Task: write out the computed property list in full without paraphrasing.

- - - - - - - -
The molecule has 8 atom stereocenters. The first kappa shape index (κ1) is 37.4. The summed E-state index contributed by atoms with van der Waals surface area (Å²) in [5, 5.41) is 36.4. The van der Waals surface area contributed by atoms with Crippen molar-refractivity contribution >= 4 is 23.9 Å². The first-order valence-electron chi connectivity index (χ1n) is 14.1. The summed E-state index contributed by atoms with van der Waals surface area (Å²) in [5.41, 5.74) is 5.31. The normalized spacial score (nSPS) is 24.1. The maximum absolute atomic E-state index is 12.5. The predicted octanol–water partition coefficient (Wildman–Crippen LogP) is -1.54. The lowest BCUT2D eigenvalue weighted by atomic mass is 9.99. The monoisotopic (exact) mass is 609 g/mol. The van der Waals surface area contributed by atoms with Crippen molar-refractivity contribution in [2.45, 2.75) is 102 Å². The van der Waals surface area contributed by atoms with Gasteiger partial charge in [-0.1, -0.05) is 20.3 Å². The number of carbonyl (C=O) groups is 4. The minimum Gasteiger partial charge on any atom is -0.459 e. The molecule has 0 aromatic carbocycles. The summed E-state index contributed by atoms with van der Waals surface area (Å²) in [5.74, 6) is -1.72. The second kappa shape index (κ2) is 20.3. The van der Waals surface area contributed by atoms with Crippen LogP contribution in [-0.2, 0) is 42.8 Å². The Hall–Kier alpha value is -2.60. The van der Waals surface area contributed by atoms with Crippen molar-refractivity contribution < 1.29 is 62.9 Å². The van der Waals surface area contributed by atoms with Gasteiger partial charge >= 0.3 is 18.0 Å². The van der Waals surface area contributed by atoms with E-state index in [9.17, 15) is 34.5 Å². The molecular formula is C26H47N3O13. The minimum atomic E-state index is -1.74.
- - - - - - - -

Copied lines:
The molecule has 8 atom stereocenters. The first kappa shape index (κ1) is 37.4. The summed E-state index contributed by atoms with van der Waals surface area (Å²) in [5, 5.41) is 36.4. The van der Waals surface area contributed by atoms with Crippen molar-refractivity contribution >= 4 is 23.9 Å². The first-order valence-electron chi connectivity index (χ1n) is 14.1. The summed E-state index contributed by atoms with van der Waals surface area (Å²) in [5.41, 5.74) is 5.31. The normalized spacial score (nSPS) is 24.1. The maximum absolute atomic E-state index is 12.5. The predicted octanol–water partition coefficient (Wildman–Crippen LogP) is -1.54. The lowest BCUT2D eigenvalue weighted by atomic mass is 9.99. The monoisotopic (exact) mass is 609 g/mol. The van der Waals surface area contributed by atoms with Crippen molar-refractivity contribution in [2.45, 2.75) is 102 Å². The van der Waals surface area contributed by atoms with Gasteiger partial charge in [-0.1, -0.05) is 20.3 Å². The number of carbonyl (C=O) groups is 4. The minimum Gasteiger partial charge on any atom is -0.459 e. The molecule has 0 aromatic carbocycles. The summed E-state index contributed by atoms with van der Waals surface area (Å²) in [5.74, 6) is -1.72. The second kappa shape index (κ2) is 20.3. The van der Waals surface area contributed by atoms with Crippen LogP contribution in [-0.2, 0) is 42.8 Å². The Hall–Kier alpha value is -2.60. The van der Waals surface area contributed by atoms with Crippen molar-refractivity contribution < 1.29 is 62.9 Å². The van der Waals surface area contributed by atoms with Gasteiger partial charge >= 0.3 is 18.0 Å². The van der Waals surface area contributed by atoms with E-state index in [9.17, 15) is 34.5 Å². The molecular formula is C26H47N3O13. The minimum atomic E-state index is -1.74.